Sediment metal enrichment and ecological risk assessment of ten ports and estuaries in the World Harbours Project

G. F. Birch, J. H. Lee, E. Tanner, J. Fortune, N. Munksgaard, J. Whitehead, C. Coughanowr, J. Agius, J. Chrispijn, U. Taylor, F. Wells, J. Bellas, V. Besada, L. Viñas, A. Soares-Gomes, R. C. Cordeiro, W. Machado, R. E. Santelli, M. Vaughan, M. CameronP. Brooks, T. Crowe, M. Ponti, L. Airoldi, R. Guerra, A. Puente, A. G. Gómez, G. J. Zhou, K. M.Y. Leung, P. Steinberg

Research output: Contribution to journalArticlepeer-review


Ten global harbours were assessed for sediment quality by quantifying the magnitude of anthropogenic change and ecological risk. Anthropogenic change (enrichment) was high for Derwent River and Sydney estuary, moderate for Santander Harbour, Rio de Janeiro and Dublin Port, slight for Hong Kong, minimal for Darwin. All 10 enrichment indices used showed similar results. Derwent River sediment was rated at high ecological risk, followed by Sydney and Santander estuaries with moderate risk. Auckland and Darwin sediments exhibited minimal ecological risk and sediment in the remaining harbours (Dublin, Hong Kong, Ravenna, Ria de Vigo and Rio de Janeiro) were assessed at slight ecological risk. The extraordinary variety of environments and types/quantities/qualities of data investigated resulted in as much a critique and development of methodology, as an assessment of human impact, including unique techniques for elemental normalisation and contaminant classification. Recommendations for an improved technical framework for sediment quality assessment are provided.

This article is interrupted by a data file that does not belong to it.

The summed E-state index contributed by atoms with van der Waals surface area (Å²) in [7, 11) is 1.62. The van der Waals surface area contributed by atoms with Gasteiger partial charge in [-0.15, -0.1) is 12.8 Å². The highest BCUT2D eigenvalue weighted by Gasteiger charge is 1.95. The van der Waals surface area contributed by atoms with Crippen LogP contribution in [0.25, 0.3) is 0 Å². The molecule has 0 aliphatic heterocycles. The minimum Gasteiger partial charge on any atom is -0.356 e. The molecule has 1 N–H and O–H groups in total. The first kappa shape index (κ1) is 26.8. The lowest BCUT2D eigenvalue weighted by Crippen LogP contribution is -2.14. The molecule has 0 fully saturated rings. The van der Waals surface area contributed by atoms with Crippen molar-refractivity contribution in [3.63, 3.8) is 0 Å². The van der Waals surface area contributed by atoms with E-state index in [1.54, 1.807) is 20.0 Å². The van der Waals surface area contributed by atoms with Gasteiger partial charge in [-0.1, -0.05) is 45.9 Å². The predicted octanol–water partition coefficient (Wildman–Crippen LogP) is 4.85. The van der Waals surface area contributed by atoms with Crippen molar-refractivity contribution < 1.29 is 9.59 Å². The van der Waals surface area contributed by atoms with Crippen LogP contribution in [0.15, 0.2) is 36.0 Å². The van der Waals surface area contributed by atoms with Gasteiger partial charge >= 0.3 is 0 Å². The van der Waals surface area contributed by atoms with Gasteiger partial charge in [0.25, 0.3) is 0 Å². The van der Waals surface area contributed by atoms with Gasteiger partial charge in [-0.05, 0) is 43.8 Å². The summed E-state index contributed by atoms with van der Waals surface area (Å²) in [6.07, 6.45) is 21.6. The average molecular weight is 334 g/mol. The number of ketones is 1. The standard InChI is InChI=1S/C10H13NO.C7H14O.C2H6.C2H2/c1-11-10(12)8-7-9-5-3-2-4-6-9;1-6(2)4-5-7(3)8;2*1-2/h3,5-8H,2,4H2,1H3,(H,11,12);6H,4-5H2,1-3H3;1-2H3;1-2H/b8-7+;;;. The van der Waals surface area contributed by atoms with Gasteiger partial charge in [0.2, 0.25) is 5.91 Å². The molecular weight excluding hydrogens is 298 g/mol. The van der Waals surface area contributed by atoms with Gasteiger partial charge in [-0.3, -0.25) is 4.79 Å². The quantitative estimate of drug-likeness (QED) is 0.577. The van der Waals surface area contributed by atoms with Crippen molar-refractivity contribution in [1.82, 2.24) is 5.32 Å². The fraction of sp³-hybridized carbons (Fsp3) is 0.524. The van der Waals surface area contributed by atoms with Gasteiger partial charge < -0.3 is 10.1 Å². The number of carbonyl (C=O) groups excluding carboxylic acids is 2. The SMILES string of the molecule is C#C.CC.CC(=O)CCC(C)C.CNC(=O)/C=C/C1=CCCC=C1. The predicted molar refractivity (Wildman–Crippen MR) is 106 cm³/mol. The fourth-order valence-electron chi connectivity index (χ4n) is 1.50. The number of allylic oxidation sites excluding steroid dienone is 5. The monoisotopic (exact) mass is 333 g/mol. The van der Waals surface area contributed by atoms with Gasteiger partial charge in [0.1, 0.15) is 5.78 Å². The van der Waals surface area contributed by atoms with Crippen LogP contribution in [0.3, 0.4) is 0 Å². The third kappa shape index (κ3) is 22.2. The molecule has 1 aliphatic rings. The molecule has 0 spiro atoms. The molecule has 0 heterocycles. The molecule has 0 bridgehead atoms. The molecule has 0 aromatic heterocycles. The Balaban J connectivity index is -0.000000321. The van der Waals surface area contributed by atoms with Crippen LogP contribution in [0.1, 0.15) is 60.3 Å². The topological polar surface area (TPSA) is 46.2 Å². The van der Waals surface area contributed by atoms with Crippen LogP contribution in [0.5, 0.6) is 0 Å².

Original languageEnglish
Article number111129
Pages (from-to)1-23
Number of pages23
JournalMarine Pollution Bulletin
Publication statusPublished - Jun 2020


Dive into the research topics of 'Sediment metal enrichment and ecological risk assessment of ten ports and estuaries in the World Harbours Project'. Together they form a unique fingerprint.

Cite this